One example of this is the impact created by the rise of a self-driving car. About 2.5 million people in the US drive for living. They drive trucks, buses, and taxis. Most of these drivers left the educational system when they were in high school, and they are the ones that are threatened by this new technology.

Most people with college educations are most likely to have or find jobs that are suitable for them, but those who have left high school could lose their jobs to machines. And while technology opens up huge opportunities such as 24-hour services the downside is that jobs for unskilled labor are going to disappear.

Further, while technology is increasing productivity it cannot make moral decisions on a human's behalf. Humans still need to see through human eyes. With regard to ethical issues, AI are unable to judge and humans ultimately have to make the decisions.

The issue of data and data security remains controversial.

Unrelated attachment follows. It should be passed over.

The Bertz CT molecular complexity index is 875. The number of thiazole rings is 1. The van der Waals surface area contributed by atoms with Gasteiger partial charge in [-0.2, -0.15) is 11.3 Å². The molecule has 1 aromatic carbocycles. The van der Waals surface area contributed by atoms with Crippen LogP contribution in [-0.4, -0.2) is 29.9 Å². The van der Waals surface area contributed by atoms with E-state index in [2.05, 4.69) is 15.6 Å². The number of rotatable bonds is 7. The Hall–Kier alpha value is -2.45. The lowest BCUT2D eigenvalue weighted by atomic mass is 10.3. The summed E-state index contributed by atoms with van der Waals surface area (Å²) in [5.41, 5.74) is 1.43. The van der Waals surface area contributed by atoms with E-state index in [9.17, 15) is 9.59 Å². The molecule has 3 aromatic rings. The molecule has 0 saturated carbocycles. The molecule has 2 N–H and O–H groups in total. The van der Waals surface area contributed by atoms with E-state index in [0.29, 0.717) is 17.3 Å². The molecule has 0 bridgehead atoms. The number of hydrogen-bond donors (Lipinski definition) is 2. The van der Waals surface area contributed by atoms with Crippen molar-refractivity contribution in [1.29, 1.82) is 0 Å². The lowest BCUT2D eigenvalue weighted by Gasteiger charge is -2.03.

While more executives see the opportunities brought about by the use of data, many corporate boards around the world are in the dark about data security. There are many cases where companies get hacked by governments, quasi-government intelligence, and sometimes non-intelligence groups. Data security is not very advanced in areas like the healthcare space, but this is not true of the financial industry space.

In order to access data and get analytics, networks are increasingly becoming more sophisticated. But if anything goes wrong with this network, we cannot do any of the things we are doing now, yet we cannot live without those connected networks. There are concerns that that the pace of development is moving fast and the connection is moving quickly, so what happens when the systems fail? Hacking incidents are serious but for now, they are on individual level, and affecting individual corporates. What happens when control over the entire system breaks down?

While these concerns shouldn't hold people back from innovating, we also need to consider data protection and security at a different level.